Teaneck shul offers discussion of Women of the Wall

It is not an understatement to say that the saga of Women of the Wall is a metaphor for much of the struggle between tradition and change in Israel.

Founded 25 years ago by a group of Israeli and non-Israeli women whose religious affiliations ran from Orthodox to Reform, it has been a flashpoint for the fight for pluralism in Israel, as one side would define it, or the obligation to hold onto God-given mandates on the other.

As its members and supporters fought for the right to hold services in the women’s section, raising their voices in prayer, and later to wear tallitot and read from sifrei Torah, and as their opponents grew increasingly violent in response, it came to define questions of synagogue versus state and showcase both the strengths and the flaws of Israel’s extraordinary parliamentary system. It also highlighted rifts between American and Israeli Jews.

 

Shabbat in the White City

Fair Lawn man aims for Guinness-record dinner in Tel Aviv

Jay Shultz is determined to set a new world record while promoting Tel Aviv — usually cited for its nightlife and startup culture — as a great place to spend Shabbat.

The 37-year-old Fair Lawn native, who has lived in Israel since 2006, has earned a reputation as the “International Mayor of Tel Aviv” after a series of grand-scale initiatives geared at positioning his adopted city as welcoming haven for young professional immigrants.

His latest exploit: Through his popular White City Shabbat program, which offers communal meals for young Israelis and immigrants at local synagogues, Mr. Shultz launched an Indiegogo crowd funding campaign to sponsor the world’s largest Shabbat dinner.

 

Testing for genetic diseases

JScreen provides easy, low-cost screening for people of Jewish lineage

Looking for a novel engagement or bridal shower gift? “Forget a blender or another place setting. Give a JGift and help them ensure the best future for their family,” advises the website JScreen.org.

For $99 you can “give the gift of screening,” said Hillary Kener, JScreen’s outreach coordinator. Ms. Kener was referring to the online genetic screening program that is coordinated through the department of human genetics at Atlanta’s Emory University. With this unique program it is possible to be screened for up to 80 genetic mutations. Along with screening, the site provides education and access to genetic counseling related to the screening tests. And all of this can take place in the comfort of your own home or dormitory room.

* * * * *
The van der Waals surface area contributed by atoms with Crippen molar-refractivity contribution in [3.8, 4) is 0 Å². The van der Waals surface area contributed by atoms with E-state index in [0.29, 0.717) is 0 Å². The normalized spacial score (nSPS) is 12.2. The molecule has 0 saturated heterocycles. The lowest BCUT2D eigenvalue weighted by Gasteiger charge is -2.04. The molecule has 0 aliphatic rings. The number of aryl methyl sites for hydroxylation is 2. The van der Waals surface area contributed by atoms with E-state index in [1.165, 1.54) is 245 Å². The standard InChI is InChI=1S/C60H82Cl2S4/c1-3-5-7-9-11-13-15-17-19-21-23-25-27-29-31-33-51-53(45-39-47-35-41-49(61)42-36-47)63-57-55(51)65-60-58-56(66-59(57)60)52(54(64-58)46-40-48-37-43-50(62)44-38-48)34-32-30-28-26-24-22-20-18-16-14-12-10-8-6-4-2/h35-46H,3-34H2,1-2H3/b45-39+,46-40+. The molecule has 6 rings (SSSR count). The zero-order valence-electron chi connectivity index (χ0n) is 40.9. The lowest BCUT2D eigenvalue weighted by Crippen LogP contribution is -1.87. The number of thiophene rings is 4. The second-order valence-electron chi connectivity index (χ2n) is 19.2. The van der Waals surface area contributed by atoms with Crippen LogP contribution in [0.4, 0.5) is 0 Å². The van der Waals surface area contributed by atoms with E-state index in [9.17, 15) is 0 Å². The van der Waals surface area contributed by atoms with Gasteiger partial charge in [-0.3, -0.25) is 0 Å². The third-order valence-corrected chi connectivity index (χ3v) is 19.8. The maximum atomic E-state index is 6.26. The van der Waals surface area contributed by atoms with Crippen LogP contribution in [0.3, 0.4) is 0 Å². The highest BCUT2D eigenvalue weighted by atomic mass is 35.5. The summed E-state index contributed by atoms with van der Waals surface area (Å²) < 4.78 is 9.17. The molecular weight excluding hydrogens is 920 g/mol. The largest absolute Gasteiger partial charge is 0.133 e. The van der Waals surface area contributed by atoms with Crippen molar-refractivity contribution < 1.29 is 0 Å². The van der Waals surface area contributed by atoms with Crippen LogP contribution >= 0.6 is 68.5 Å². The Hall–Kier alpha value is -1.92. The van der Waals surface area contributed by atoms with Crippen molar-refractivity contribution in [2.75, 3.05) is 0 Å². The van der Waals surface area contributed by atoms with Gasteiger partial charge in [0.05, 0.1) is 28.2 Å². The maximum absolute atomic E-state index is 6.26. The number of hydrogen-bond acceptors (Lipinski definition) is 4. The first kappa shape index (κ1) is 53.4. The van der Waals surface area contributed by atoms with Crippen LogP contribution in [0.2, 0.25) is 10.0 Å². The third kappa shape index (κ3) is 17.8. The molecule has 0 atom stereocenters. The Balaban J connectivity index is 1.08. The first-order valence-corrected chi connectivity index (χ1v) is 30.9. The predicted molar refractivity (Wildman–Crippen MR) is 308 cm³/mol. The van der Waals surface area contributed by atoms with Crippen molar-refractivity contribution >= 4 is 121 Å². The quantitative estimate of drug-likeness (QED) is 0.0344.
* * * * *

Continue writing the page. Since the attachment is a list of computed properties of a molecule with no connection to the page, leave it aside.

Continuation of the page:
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Doing well, doing good

Israeli band full of New Jersey locals hopes to tour U.S.

If a crowd-funding appeal is successful, the Israeli band G-Nome Project is coming to the United States.

This is not the scientific kind of genome project having to do with decoding DNA, but a musical project launched by four young expatriates — two of them from Teaneck.

It’s also a kind of chesed project. The band’s proposed 10-city “Giving Tour” aims to combine nightly gigs with days of good deeds such as visiting nursing homes and working in a soup kitchen.

This unusual twist was inspired by drummer Chemy Soibelman’s volunteering with Israeli children suffering from cancer.

 

Less is more

Moriah to institute new tuition affordability program

Good news for the middle class — and for Jewish day school affordability.

The Moriah School in Englewood, which runs from prekindergarten through eighth grade, has announced a new tuition affordability program, which will cut tuition for parents making as much as $360,000 a year.

Full tuition at the school ranges from $12,000 for kindergarten to $15,425 for middle school. (The prekindergarten program is not eligible for the tuition breaks.)

“We’ve been talking, as a board and as a community, about tuition affordability and the tuition crisis for years,” said Evan Sohn, the school’s president. “We decided this was the year we were going to address that issue.”

 

Scrolling through Jewish art

Local exhibit looks at text and images in old and new ways

The English letters that Harriet Fincke of Ridgewood learned when she was young are straightforward symbols that combine to form words, just as they are for everyone else.

But Hebrew letters — ah, they are something else again. “They always seemed kind of solid,” she said. “They seemed more like things,” objects in their own right, opaque. “It’s both the meaning and the look, and the relationship between them,” she said.

Those letters were a foundation part of her childhood — she went all the way through school at the Yeshiva of Flatbush. “I’d always had a kind of richly ambivalent relationship with my religious upbringing, and with the text,” she said.